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For me, it began with the airing of the “AGENTS OF S.H.I.E.L.D.” episode, (1.13) “T.R.A.C.K.S.”.  It continued on for the next three episodes, until (1.16) “End of the Beginning”.  Then came my favorite MCU movie of all time, “CAPTAIN AMERICA: THE WINTER SOLDIER”, which started the MCU’s best story arc in my opinion, “The Fall of S.H.I.E.L.D.”.  This story continued in the superb “AGENTS OF S.H.I.E.L.D.” episode, (1.17) “Turn, Turn, Turn”.    This story arc finally completed in the series’ Season One finale, (1.22) “Beginning of the End”. 

Two-and-a-half months after Season One of “AGENTS OF S.H.I.E.L.D.” ended, along with “The Fall of S.H.I.E.L.D.” story arc, the MCU released my second or third favorite MCU movie of all time, “GUARDIANS OF THE GALAXY”.

I do not think I have truly enjoyed the MCU franchise since that six-month period between February and August of 2014 that not only unveiled the Fall of S.H.I.E.LD., but also introduced the Guardians of the Galaxy to the franchise’s fans.  That whole period of 2014 was so enjoyable and well-written to me.  And I personally feel that the MCU has never been able to recapture that consistent level of excellent again . . . even after five years.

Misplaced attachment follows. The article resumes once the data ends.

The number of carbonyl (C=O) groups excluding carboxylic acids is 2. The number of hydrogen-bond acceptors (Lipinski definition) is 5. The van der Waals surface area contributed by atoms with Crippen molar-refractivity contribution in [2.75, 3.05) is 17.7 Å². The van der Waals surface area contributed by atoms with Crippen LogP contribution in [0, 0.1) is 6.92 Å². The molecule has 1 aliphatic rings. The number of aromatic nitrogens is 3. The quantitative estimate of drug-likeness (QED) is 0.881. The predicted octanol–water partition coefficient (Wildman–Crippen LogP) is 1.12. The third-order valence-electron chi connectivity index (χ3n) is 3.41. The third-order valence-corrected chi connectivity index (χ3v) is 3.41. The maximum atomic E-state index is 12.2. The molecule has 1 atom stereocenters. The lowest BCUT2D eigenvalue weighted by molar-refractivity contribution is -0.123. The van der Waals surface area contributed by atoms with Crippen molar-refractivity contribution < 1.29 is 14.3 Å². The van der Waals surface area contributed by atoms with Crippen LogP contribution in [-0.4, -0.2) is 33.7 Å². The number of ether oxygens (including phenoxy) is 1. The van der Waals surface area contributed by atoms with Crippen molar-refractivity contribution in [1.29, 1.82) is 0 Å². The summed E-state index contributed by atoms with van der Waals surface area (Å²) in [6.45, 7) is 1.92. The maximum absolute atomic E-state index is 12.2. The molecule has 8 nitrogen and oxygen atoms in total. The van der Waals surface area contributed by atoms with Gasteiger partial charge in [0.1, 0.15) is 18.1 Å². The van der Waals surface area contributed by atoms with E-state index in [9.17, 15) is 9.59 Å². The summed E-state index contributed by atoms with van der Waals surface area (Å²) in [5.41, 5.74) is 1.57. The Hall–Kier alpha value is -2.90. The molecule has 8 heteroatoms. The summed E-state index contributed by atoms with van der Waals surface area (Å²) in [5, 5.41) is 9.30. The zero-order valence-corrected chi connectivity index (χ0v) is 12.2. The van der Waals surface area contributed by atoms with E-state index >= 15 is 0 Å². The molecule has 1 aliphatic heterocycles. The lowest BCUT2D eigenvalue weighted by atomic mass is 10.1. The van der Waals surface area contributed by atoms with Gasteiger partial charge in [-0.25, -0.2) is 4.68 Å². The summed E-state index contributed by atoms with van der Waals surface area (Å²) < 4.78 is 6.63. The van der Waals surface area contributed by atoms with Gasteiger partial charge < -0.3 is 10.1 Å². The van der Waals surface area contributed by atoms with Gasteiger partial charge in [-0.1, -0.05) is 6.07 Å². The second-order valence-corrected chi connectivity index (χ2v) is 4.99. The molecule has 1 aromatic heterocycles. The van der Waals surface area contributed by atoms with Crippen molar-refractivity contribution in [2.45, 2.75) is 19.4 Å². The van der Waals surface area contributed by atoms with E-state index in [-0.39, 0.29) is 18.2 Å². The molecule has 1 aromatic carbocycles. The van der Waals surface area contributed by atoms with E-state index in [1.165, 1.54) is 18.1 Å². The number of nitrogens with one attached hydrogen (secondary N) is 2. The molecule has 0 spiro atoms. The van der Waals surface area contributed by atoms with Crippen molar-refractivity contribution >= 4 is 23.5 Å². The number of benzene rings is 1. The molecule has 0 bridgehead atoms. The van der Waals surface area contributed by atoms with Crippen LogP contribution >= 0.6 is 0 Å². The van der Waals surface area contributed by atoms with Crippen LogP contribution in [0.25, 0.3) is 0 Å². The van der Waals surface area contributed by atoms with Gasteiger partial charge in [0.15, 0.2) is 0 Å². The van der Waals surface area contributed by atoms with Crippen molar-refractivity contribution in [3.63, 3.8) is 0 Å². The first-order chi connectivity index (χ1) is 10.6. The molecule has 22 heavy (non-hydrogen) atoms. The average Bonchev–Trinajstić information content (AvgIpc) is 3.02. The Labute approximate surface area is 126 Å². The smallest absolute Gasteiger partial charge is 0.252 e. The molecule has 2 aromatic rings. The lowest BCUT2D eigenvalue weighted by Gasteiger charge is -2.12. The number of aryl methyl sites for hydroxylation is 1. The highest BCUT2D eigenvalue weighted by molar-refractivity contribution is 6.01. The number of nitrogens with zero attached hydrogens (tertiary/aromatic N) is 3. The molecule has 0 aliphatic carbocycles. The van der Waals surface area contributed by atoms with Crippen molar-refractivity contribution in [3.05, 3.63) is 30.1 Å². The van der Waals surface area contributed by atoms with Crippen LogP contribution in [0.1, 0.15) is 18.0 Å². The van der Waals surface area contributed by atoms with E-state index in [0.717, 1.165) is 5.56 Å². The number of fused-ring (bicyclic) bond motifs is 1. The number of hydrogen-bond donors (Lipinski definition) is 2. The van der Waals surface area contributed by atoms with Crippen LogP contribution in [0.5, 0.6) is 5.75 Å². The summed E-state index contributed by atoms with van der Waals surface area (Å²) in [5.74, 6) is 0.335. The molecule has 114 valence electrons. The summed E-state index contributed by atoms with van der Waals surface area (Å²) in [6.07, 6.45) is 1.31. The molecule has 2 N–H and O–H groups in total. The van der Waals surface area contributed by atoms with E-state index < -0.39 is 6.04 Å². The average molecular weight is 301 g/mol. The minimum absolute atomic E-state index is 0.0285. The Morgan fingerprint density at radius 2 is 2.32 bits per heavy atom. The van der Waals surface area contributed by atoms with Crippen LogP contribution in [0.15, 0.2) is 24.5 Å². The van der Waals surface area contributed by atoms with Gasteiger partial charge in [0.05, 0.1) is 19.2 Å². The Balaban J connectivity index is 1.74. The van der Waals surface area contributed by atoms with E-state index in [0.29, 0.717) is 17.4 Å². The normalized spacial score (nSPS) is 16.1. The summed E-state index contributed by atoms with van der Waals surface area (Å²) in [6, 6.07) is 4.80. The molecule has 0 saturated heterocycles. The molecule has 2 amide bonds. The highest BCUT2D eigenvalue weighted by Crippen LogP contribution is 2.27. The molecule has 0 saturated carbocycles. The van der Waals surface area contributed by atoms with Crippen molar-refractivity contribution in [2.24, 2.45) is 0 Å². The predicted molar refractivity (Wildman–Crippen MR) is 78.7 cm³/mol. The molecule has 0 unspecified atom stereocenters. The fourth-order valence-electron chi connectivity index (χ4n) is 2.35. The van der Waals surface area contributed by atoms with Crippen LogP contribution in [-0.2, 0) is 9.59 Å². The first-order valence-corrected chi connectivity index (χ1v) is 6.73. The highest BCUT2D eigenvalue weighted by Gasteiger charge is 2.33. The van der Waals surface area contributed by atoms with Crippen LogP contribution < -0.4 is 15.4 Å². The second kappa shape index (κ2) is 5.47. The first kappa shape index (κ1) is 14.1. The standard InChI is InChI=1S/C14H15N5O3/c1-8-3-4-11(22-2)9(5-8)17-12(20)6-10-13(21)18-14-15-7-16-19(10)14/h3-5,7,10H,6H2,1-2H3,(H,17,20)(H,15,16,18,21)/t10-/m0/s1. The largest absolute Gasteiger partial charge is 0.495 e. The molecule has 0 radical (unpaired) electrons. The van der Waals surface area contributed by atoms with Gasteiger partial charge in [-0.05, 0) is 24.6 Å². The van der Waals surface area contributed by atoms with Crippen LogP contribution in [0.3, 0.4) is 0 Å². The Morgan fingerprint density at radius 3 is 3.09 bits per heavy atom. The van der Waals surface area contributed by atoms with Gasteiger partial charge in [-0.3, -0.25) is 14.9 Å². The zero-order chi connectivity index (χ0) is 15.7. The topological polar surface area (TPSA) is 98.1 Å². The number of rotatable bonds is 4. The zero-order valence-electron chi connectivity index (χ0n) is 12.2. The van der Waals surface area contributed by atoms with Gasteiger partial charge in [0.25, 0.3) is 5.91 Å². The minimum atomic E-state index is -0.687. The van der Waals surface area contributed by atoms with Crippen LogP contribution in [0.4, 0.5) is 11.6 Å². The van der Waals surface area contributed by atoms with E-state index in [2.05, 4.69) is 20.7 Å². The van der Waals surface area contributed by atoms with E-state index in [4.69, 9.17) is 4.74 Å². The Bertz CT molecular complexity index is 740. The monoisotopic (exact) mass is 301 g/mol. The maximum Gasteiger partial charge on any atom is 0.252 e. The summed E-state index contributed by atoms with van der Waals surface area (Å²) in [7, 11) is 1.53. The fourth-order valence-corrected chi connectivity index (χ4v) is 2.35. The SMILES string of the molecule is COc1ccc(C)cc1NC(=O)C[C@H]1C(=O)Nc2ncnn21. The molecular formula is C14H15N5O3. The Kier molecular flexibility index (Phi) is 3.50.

“IRON MAN” (2008) Review

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“IRON MAN” (2008) Review

I had never heard of the Marvel comic book hero, Iron Man, until I saw the trailer for the new movie, a few months ago. Mind you, I had heard of Iron Man’s alter ego – Tony Stark. The latter’s name had been mentioned in several Internet articles written about Spider-Man. Which is why I could not summon any excitement when I saw the trailer for the new movie starring Robert Downey, Jr.

Until the release of 2000’s “X-MEN”, I have never been that familiar with most of Marvel Comics’ costumed crime fighters – with the exception of Spider-Man, the Hulk and the Fantastic Four. I had spent a great deal of my recreational time with DC Comics characters like Superman, Batman, Wonder Woman and Aquaman. Just about anyone could imagine my reaction when I learned that Robert Downey Jr. had been signed to portray Tony Stark aka Iron Man. Not particularly thrilled. But I was impressed by the major cast of actors who had signed up for the film – Downey, Gwenyth Paltrow, Terrence Howard and Jeff Bridges. All four performers have been favorites of mine over the years, along with director Jon Favreau. And since “IRON MAN” was a Marvel Comics film, I decided to give it a chance.

I might as well say it right now. “IRON MAN” has already become one of my favorite movies of 2008. And if I must be honest, I think it is one of the BEST superhero movies I have ever seen, hands down. I would place “IRON MAN” in the same golden circle as“X-MEN 2: X-UNITED” (2003)“SPIDER-MAN 2” (2004) and “BATMAN BEGINS” (2005). Yes, it is that good.